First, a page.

Many call for public investment to be around 4% which it was in the years before the crash (and it was not wasteful compared to much private investment at that time). TASC’s increase on the government plan to a total of €42bn, would boost it to 2.8% of GDP, which is still modest.
Mr Kenny - more Investment or more private opportunities?
So has Mr Kenny finally woken up to the need for greater direct public investment? For example, is he seeking permission from Europe to directly invest some of the banks’ proceeds in Ireland, instead of making the error of using them to accellerate repayment of the national debt?
It seems not. He appears to be looking for new ways of avoiding direct public investment and to increase private investment in public infrastructure. It seems he wants leeway to have more Public Private Partnerships, even though they cost more in the long run and take much longer to execute, than direct public funding.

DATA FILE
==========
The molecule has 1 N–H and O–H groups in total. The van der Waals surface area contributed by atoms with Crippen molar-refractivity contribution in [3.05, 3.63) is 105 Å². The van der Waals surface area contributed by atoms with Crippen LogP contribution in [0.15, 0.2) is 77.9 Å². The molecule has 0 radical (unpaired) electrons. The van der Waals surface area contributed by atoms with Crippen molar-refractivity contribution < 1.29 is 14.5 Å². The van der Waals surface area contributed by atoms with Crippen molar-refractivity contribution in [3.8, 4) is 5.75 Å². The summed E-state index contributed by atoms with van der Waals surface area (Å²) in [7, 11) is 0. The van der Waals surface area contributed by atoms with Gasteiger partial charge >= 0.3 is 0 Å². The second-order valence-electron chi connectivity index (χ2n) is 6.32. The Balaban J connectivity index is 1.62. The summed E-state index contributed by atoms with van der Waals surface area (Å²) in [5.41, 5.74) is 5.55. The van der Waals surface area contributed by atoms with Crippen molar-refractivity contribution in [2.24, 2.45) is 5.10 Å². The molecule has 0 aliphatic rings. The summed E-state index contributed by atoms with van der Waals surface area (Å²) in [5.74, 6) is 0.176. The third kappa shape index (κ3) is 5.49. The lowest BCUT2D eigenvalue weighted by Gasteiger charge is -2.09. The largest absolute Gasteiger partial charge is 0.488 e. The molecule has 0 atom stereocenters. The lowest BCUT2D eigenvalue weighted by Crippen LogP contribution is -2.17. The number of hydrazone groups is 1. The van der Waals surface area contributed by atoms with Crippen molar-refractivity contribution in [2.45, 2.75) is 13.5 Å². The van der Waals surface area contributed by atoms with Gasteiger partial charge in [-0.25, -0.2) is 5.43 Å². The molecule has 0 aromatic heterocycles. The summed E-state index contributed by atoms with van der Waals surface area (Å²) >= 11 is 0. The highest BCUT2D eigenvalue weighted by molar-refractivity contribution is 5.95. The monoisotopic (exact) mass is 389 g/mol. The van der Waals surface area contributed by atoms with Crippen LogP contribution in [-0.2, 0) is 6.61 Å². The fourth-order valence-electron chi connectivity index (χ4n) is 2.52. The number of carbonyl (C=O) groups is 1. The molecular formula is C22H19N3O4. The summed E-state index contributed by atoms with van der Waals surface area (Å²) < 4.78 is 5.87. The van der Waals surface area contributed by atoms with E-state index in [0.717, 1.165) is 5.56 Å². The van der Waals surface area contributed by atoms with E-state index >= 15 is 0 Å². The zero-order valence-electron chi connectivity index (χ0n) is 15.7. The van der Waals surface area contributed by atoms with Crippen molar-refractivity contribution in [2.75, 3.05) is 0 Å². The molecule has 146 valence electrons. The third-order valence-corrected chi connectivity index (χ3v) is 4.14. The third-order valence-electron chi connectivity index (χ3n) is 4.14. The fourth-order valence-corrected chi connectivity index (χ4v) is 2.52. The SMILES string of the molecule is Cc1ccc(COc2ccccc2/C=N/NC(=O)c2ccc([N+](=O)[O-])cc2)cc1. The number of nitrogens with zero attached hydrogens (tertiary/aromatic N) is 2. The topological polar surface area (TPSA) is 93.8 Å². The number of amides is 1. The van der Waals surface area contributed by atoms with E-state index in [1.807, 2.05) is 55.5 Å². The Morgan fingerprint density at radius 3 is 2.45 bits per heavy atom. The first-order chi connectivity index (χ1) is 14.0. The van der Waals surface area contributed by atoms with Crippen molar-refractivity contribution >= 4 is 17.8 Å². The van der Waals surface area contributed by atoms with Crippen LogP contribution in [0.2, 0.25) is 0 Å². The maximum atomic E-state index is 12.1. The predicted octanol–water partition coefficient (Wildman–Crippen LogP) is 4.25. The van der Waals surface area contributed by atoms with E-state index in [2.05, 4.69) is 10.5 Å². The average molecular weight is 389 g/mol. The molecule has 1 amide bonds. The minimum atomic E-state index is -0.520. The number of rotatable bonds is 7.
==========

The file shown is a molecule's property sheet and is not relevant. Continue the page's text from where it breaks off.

“Mr Kenny said he felt sufficiently concerned about how Eurostat was classifying public-private partnerships – widely used to fund infrastructural projects – that he felt the need to ‘raise the matter at the highest political level’”, according to the Irish Times.
But he also said ““We are also acutely conscious of the constraints and obligations of the fiscal rules, and the need to broaden sources of investment as widely as possible within those constraints and obligations.” Clearly using some of the bank proceeds for investment is not even being discussed. The flavour still is “broader sources of finance.”
OECD and Investment
In its recent Outlook, the OECD joined the EU in arguing that there should be a rise in public investment. (The EU contradicted itelf in its Ireland Country Report, urging fiscal rectitude and simultaneously, more investment). OECD says that a commitment to raising public investment, collectively, would boost demand and allow economies to remain on what it calls “a fiscally sustainable path”.
It points out that public investment spending has “a high-multiplier, while quality infrastructure projects would help to support future growth, making up for the shortfall in investment following the cuts imposed across advanced countries in recent years.”